Higher uncertainties in the supplier selection problem have gone beyond the traditional cost minimization concern. These uncertainties are related to an ever increasing product variety, more demanding customers, and a highly interconnected distribution network. Research on uncertainties in supply chain systems is a timely and important topic nowadays in both academia and industry, and some quantitative models have been gradually developed [10–12]. Memon et al. [13] claimed that supplier selection is highly associated with recognitive and stochastic uncertainties and depends on large amount of domain knowledge. Amorim et al. [14] proposed an integrated framework to determine the supplier in the processed food industry under uncertainty. Moghaddam [15] developed a fuzzy multiobjective mathematical model for decision making of supplier selection under supply and demand uncertainty. Azaron et al. [16] developed a multiobjective stochastic programming approach for minimizing the financial risk or the probability of not meeting a certain budget in a supply chain system under uncertainty. Dickson [17] initially stated five criteria of supplier selection including quality, delivery, performance history, warranty policy, and supplier’s production capacity. Some recent researches identified that as quality, cost, and delivery performance history [18], or cost, quality, and time response [19]. Gaballa [20] developed a singleobjective, mixedinteger programming model to minimize the total cost. Ghodsypour and O’Brien [21] took the price, storage, and order cost as well as transportation into consideration and developed a mixedinteger nonlinear programming model for minimizing total cost. However, in the practical problems, most of the input parameters are inaccurate, or some of the factors are uncertain. The uncertainty usually results in the widespread risk issues within or external to the supplier selection of a supply chain system. Aghai et al. [22] developed a fuzzy multiobjective programming model containing quantitative and qualitative risk factors as well as quantity discount to propose supplier selection. In their model, late items, rejected items, environment conditions, and vendor rate are set as qualitative factors (fuzzy), and just unit cost is modeled as quantitative factor. Wu et al. [23] considered both qualitative and quantitative risk factors including vendor ratings, cost, quality, and logistics, which were formulated by some fuzzy data, to decide on supplier selection.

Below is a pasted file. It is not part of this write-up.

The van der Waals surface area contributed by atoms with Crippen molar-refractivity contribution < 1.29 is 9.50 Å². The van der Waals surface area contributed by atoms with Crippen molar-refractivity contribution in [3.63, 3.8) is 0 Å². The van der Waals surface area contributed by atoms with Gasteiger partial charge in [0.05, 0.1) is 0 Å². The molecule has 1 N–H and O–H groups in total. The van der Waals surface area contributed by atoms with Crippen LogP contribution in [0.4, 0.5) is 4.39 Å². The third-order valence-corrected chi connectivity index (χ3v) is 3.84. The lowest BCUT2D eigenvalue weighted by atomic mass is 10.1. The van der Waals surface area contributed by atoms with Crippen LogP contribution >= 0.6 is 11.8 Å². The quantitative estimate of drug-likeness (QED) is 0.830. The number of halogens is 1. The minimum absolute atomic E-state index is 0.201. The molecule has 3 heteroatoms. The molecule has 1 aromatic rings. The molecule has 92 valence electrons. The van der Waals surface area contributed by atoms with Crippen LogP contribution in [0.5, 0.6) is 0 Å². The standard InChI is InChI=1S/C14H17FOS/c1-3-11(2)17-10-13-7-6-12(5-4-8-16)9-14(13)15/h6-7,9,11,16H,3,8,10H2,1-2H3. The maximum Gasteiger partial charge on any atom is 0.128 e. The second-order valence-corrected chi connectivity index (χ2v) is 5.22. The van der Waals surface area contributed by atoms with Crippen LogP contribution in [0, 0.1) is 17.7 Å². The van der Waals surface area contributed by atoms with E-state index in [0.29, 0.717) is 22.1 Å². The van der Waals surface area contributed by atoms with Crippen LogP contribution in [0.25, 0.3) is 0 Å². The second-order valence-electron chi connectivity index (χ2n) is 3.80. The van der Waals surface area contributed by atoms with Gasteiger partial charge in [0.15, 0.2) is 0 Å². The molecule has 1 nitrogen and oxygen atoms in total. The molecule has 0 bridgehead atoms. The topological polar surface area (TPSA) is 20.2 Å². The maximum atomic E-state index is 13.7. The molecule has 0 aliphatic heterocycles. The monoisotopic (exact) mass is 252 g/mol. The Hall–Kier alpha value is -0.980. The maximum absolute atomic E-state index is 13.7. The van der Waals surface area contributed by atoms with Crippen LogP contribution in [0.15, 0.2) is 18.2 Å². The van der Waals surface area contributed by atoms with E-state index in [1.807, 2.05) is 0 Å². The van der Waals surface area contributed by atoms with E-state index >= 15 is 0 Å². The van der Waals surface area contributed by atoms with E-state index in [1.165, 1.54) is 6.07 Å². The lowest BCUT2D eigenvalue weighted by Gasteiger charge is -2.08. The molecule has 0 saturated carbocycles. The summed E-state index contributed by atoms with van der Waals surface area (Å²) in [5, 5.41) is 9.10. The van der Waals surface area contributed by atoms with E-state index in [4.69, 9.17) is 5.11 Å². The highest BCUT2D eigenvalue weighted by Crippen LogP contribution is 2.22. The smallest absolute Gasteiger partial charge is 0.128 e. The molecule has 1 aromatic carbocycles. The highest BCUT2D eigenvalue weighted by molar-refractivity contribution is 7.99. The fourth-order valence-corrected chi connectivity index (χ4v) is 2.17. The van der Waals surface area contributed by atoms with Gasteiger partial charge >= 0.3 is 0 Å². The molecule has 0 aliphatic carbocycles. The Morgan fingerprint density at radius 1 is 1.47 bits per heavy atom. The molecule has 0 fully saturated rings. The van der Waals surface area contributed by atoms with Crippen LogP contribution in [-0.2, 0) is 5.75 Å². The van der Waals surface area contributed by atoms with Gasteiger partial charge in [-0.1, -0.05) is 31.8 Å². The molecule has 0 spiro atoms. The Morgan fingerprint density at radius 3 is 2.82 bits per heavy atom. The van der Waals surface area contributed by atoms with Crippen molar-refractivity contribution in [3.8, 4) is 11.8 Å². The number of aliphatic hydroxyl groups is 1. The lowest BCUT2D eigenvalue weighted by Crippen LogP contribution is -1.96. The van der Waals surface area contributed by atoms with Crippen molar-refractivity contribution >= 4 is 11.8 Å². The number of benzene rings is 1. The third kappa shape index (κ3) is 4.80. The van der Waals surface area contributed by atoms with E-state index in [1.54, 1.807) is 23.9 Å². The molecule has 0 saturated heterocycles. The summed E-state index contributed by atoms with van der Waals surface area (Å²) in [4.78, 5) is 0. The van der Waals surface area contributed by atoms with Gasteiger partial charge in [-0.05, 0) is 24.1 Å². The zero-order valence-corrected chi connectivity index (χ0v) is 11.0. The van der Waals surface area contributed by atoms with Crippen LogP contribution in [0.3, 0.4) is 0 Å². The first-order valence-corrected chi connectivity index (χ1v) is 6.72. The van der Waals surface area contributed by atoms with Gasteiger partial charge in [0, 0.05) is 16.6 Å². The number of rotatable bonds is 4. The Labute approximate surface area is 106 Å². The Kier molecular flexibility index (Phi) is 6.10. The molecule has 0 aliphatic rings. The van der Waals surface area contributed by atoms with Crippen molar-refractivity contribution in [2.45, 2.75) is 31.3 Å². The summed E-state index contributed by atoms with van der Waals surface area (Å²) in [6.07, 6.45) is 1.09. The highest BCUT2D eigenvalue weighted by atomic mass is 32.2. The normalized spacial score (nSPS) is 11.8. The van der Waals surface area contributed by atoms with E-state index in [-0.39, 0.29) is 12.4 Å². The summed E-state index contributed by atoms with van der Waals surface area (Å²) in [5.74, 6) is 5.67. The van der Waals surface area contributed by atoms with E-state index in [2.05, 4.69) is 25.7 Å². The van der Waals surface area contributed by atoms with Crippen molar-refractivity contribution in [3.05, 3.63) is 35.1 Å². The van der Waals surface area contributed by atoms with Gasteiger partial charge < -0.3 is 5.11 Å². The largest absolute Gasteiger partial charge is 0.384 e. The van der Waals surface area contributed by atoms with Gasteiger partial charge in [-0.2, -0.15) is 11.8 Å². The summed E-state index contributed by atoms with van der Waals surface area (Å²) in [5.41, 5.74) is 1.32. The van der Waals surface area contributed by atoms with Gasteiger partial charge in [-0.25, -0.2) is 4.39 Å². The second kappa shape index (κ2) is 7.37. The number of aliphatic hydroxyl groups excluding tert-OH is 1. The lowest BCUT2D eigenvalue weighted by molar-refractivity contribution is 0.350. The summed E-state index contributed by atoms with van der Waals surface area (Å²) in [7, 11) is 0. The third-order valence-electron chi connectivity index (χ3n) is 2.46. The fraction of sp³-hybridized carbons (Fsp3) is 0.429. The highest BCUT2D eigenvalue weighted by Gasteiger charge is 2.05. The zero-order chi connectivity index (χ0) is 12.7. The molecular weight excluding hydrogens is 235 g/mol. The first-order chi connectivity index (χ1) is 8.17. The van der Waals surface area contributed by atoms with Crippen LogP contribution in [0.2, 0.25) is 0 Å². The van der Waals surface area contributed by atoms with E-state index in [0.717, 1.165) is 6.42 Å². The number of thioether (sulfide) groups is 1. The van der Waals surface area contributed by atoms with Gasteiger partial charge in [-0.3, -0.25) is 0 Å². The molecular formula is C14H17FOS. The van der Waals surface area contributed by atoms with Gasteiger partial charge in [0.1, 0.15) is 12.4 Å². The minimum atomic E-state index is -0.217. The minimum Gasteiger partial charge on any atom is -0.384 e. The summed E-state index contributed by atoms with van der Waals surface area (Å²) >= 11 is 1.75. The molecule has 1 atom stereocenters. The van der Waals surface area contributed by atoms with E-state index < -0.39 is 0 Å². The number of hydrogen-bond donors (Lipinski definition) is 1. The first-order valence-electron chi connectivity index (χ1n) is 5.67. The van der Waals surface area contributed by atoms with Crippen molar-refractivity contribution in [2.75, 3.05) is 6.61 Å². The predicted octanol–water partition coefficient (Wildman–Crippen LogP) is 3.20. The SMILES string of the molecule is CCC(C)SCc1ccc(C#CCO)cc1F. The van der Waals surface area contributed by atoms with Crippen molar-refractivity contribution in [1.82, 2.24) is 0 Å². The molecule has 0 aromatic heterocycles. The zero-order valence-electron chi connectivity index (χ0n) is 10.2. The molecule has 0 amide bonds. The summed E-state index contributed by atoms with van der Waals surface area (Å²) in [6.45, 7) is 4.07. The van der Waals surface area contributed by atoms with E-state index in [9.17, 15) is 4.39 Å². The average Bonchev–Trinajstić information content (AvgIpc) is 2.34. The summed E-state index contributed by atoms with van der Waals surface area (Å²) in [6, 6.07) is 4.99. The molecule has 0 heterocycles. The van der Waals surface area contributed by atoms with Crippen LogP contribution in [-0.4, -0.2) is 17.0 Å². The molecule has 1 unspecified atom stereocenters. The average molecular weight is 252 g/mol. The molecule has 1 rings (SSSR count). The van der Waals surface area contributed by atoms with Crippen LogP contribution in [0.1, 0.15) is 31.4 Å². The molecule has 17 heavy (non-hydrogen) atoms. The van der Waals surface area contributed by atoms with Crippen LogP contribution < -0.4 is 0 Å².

In contrast to much of the extant literature, the contribution and innovation of this paper can be summarized as follows:(i)Three types of risk events for supplier selection in a supply chain system are introduced: (i) the superevents; (ii) when all suppliers close down during the supply cycle; and (iii) when some, but not all the suppliers, close down.(ii)We explore a mixeduncertain situation for supplier selection, in which the customer demand is considered to be a random fuzzy variable and customers’ purchase cost, percentage of items being late, and percentage of rejected items are considered to be fuzzy variables.(iii)A novel multiobjective programming with mixed uncertain coefficients is developed for coping with the supplier selection disruption risk. The proposed model simultaneously maximizes the total profits and minimizes the percentage of items delivered late, percentage of items rejected, and the total loss cost due to supplier dysfunction.
The structure of this paper is as follows: after introducing three types of risk events for supplier selection in a supply chain system, a novel multiobjective programming with mixed uncertain coefficients is developed for coping with the supply chain risk in Section 2; Section 3 presents a comprised solutionbased GA to solve the proposed multiobjective programming model; Section 4 examines a numerical example to show the effectiveness of the proposed model; and Section 5 draws the conclusions of the study.
2. Supply Chain Risk Modelling
2.1. Problem Statement and Notations